Wool’s expected shorn supply could offer price boost

Zach RelphCountryman
Primaries WA wool manager Greg Tilbrook.
Camera IconPrimaries WA wool manager Greg Tilbrook. Credit: Bob Garnant

The country’s forecast tightening wool supply could emerge as a shot in the arm for the market, according to Primaries WA wool manager Greg Tilbrook.

Last Friday, the Australian Wool Production Forecasting Committee predicted shorn wool production to scale back 5 per cent to 285 million kilograms greasy for 2019-20.

It comes one day after the nation’s wool market fell into freefall, with the Eastern Market Indicator fleeced of 163¢/kg to close at 1513¢/kg clean after a turbulent week’s trading.

Mr Tilbrook said it was frustrating the Australian wool industry had been severely impacted by external global factors, including the US-China trade war and the uncertainty over Brexit.

But he remained hopeful the market would rebound on the back of the AWPFC’s latest production forecast.

“Supply is definitely going to get tighter over the next few months,” he said.

“We know Chinese buyers are going to come back in and buy at some point.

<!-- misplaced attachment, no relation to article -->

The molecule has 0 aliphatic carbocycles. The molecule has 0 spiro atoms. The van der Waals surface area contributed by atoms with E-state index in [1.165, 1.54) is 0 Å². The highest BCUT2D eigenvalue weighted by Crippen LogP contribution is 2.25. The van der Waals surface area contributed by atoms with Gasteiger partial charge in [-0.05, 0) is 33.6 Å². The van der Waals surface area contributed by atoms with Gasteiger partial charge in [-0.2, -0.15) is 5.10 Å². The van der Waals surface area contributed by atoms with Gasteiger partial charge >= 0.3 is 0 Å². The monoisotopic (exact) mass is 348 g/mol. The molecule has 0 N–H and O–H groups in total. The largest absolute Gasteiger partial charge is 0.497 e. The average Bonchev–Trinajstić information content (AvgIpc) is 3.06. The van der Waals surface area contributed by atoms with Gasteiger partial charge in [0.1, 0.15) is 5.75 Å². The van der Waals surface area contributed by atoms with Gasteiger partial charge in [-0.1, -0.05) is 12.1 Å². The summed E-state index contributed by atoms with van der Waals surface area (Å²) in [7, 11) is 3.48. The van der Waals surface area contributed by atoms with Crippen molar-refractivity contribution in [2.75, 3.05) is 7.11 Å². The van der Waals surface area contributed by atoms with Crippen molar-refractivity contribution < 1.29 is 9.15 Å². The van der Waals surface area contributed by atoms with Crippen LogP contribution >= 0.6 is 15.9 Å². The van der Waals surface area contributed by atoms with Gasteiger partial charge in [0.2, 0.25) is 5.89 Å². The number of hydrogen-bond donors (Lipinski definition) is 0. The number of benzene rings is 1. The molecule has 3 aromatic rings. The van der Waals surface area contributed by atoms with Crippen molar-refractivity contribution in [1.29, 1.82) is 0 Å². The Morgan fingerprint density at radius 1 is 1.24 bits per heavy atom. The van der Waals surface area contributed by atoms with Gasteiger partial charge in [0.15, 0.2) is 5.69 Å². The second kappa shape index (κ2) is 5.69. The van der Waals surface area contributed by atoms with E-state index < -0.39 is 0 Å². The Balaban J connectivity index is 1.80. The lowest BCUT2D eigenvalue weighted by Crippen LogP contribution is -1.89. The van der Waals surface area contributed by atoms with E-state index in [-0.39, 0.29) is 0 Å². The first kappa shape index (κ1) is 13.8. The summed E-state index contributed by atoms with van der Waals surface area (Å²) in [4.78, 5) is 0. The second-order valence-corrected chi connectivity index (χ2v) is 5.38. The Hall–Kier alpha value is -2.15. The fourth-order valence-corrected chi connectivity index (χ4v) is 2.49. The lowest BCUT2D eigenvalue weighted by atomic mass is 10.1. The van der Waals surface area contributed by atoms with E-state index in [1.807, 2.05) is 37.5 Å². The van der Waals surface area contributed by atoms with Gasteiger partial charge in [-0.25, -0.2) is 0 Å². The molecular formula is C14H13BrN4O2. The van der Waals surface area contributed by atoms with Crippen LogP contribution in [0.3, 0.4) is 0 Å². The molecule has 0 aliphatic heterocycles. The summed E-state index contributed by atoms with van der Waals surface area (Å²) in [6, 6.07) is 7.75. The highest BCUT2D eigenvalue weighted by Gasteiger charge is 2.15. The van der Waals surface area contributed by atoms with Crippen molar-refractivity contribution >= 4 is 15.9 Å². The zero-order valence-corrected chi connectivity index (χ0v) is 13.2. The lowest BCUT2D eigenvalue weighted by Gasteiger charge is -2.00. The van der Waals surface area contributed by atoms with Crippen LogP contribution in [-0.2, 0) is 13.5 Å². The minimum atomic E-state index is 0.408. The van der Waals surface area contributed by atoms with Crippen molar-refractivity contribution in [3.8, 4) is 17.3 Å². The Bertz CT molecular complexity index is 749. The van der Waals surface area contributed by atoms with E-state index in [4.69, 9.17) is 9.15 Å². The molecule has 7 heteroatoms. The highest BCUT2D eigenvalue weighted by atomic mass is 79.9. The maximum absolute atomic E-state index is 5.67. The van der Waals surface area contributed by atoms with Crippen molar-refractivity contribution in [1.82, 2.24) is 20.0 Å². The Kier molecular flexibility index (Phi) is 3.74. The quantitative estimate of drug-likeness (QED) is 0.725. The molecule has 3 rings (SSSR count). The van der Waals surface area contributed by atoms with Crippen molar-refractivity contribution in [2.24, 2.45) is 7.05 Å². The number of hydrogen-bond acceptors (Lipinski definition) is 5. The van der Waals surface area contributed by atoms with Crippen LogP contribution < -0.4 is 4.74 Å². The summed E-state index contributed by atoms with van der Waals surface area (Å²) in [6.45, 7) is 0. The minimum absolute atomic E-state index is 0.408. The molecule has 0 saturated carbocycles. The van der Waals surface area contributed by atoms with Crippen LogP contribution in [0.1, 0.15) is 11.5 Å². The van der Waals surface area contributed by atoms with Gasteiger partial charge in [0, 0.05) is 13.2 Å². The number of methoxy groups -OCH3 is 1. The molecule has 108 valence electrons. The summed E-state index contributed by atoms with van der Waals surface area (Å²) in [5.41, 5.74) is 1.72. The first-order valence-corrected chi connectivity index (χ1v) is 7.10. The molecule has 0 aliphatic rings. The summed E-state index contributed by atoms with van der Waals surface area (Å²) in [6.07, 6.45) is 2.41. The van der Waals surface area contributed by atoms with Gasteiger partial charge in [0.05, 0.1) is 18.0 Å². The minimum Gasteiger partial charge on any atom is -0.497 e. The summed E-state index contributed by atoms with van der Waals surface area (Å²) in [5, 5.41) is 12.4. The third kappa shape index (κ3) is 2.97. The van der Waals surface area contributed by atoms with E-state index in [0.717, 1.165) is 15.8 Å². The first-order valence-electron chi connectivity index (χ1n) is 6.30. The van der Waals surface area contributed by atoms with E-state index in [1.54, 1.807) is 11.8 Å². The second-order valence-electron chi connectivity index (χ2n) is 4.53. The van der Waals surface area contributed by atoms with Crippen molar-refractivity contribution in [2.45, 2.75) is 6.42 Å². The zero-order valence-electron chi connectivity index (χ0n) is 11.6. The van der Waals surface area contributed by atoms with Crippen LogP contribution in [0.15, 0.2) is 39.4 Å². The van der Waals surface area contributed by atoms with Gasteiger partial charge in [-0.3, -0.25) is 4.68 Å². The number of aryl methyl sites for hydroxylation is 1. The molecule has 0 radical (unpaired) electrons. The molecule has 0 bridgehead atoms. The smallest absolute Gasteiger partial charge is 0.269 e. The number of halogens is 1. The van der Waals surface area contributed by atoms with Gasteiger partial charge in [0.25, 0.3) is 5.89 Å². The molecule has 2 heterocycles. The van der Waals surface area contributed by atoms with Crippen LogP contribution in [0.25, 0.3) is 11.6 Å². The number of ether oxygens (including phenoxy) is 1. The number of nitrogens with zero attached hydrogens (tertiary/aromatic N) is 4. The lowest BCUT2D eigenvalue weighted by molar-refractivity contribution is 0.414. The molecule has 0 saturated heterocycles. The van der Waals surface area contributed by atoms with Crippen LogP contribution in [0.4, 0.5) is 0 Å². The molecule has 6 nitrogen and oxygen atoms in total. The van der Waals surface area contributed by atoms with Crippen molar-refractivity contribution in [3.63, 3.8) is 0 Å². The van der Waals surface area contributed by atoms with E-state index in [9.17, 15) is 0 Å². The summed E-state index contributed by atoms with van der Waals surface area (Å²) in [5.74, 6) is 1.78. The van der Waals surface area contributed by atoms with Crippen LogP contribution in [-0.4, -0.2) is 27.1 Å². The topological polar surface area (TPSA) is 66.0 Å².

“Once they come back in I’m expecting the market to be reasonably firm because there will be good competition and a lack of supply — it is a matter of if and when that is going to happen.”

Australian Wool Innovation trade consultant Scott Carmody said buyers deserted auctions last week amid a lack of confidence caused in the global economy.

“No sector was left untouched as prices plummeted from the outset,” he said.

“Exporter buyers reported intent to buy from overseas was impossible, with even a low bid/offer lacking almost entirely.”

WA’s total wool shorn forecast for 2019-20 is 62.1m/kg greasy, according to AWPFC, to notch a 0.2 per cent decline year-on-year.

Drought-ravaged NSW is expected to suffer the greatest wool production fall and drop 11.4 per cent to 87.8m/kg greasy.

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